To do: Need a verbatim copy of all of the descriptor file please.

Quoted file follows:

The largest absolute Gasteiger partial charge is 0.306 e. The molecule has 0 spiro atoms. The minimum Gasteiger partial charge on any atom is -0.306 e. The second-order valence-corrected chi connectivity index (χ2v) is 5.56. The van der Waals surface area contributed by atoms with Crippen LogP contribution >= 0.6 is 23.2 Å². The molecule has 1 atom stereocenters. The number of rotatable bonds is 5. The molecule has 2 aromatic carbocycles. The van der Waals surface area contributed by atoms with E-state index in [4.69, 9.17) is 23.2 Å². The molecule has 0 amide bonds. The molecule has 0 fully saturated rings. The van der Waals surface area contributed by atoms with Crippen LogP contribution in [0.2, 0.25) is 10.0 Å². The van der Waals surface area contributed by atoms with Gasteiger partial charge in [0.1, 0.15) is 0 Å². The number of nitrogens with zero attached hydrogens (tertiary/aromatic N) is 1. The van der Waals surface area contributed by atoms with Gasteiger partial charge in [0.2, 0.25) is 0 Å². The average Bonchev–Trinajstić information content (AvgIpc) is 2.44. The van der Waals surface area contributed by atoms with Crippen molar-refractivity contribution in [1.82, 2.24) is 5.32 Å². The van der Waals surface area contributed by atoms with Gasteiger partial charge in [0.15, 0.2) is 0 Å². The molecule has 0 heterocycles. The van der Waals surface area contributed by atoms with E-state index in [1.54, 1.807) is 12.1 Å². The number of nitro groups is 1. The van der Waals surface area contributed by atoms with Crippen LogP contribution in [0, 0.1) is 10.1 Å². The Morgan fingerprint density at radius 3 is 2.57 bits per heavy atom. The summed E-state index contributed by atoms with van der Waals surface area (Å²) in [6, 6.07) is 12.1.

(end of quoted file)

The largest absolute Gasteiger partial charge is 0.306 e. The molecule has 0 spiro atoms. The minimum Gasteiger partial charge on any atom is -0.306 e. The second-order valence-corrected chi connectivity index (χ2v) is 5.56. The van der Waals surface area contributed by atoms with Crippen LogP contribution >= 0.6 is 23.2 Å². The molecule has 1 atom stereocenters. The number of rotatable bonds is 5. The molecule has 2 aromatic carbocycles. The van der Waals surface area contributed by atoms with E-state index in [4.69, 9.17) is 23.2 Å². The molecule has 0 amide bonds. The molecule has 0 fully saturated rings. The van der Waals surface area contributed by atoms with Crippen LogP contribution in [0.2, 0.25) is 10.0 Å². The van der Waals surface area contributed by atoms with Gasteiger partial charge in [0.1, 0.15) is 0 Å². The number of nitrogens with zero attached hydrogens (tertiary/aromatic N) is 1. The van der Waals surface area contributed by atoms with Gasteiger partial charge in [0.2, 0.25) is 0 Å². The average Bonchev–Trinajstić information content (AvgIpc) is 2.44. The van der Waals surface area contributed by atoms with Crippen molar-refractivity contribution in [1.82, 2.24) is 5.32 Å². The van der Waals surface area contributed by atoms with Gasteiger partial charge in [0.15, 0.2) is 0 Å². The molecule has 0 heterocycles. The van der Waals surface area contributed by atoms with E-state index in [1.54, 1.807) is 12.1 Å². The number of nitro groups is 1. The van der Waals surface area contributed by atoms with Crippen LogP contribution in [0, 0.1) is 10.1 Å². The Morgan fingerprint density at radius 3 is 2.57 bits per heavy atom. The summed E-state index contributed by atoms with van der Waals surface area (Å²) in [6, 6.07) is 12.1.